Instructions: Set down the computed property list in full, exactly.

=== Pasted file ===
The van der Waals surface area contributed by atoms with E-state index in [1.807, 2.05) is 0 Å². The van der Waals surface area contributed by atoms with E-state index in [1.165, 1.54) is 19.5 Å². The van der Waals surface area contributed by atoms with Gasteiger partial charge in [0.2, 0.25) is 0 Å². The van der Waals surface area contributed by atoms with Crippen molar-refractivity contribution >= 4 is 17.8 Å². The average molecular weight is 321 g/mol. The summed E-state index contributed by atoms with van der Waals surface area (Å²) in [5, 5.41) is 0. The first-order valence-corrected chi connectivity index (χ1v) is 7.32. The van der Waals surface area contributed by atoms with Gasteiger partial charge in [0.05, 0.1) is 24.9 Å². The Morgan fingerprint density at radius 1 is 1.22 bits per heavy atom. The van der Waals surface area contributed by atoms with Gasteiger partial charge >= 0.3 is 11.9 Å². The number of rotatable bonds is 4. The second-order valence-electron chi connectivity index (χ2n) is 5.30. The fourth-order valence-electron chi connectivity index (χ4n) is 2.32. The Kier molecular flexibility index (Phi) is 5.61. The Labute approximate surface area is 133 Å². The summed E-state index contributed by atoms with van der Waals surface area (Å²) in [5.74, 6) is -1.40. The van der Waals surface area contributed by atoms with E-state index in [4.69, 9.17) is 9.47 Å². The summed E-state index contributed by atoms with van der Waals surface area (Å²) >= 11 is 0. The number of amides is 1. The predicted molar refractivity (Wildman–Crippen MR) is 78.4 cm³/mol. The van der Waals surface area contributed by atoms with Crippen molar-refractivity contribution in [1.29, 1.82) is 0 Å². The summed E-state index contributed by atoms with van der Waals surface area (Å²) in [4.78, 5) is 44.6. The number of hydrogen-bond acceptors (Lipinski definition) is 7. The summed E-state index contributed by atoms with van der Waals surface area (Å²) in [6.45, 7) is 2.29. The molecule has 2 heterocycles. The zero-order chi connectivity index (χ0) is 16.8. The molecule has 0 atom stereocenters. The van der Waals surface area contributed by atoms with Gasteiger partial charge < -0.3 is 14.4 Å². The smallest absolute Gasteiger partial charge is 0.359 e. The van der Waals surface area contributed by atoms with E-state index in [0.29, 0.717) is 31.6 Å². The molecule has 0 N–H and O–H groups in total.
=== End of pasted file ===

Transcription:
The van der Waals surface area contributed by atoms with E-state index in [1.807, 2.05) is 0 Å². The van der Waals surface area contributed by atoms with E-state index in [1.165, 1.54) is 19.5 Å². The van der Waals surface area contributed by atoms with Gasteiger partial charge in [0.2, 0.25) is 0 Å². The van der Waals surface area contributed by atoms with Crippen molar-refractivity contribution >= 4 is 17.8 Å². The average molecular weight is 321 g/mol. The summed E-state index contributed by atoms with van der Waals surface area (Å²) in [5, 5.41) is 0. The first-order valence-corrected chi connectivity index (χ1v) is 7.32. The van der Waals surface area contributed by atoms with Gasteiger partial charge in [0.05, 0.1) is 24.9 Å². The Morgan fingerprint density at radius 1 is 1.22 bits per heavy atom. The van der Waals surface area contributed by atoms with Gasteiger partial charge >= 0.3 is 11.9 Å². The number of rotatable bonds is 4. The second-order valence-electron chi connectivity index (χ2n) is 5.30. The fourth-order valence-electron chi connectivity index (χ4n) is 2.32. The Kier molecular flexibility index (Phi) is 5.61. The Labute approximate surface area is 133 Å². The summed E-state index contributed by atoms with van der Waals surface area (Å²) in [5.74, 6) is -1.40. The van der Waals surface area contributed by atoms with E-state index in [4.69, 9.17) is 9.47 Å². The summed E-state index contributed by atoms with van der Waals surface area (Å²) >= 11 is 0. The number of amides is 1. The predicted molar refractivity (Wildman–Crippen MR) is 78.4 cm³/mol. The van der Waals surface area contributed by atoms with Crippen molar-refractivity contribution in [1.29, 1.82) is 0 Å². The summed E-state index contributed by atoms with van der Waals surface area (Å²) in [4.78, 5) is 44.6. The number of hydrogen-bond acceptors (Lipinski definition) is 7. The summed E-state index contributed by atoms with van der Waals surface area (Å²) in [6.45, 7) is 2.29. The molecule has 2 heterocycles. The zero-order chi connectivity index (χ0) is 16.8. The molecule has 0 atom stereocenters. The van der Waals surface area contributed by atoms with Gasteiger partial charge < -0.3 is 14.4 Å². The smallest absolute Gasteiger partial charge is 0.359 e. The van der Waals surface area contributed by atoms with E-state index in [0.29, 0.717) is 31.6 Å². The molecule has 0 N–H and O–H groups in total.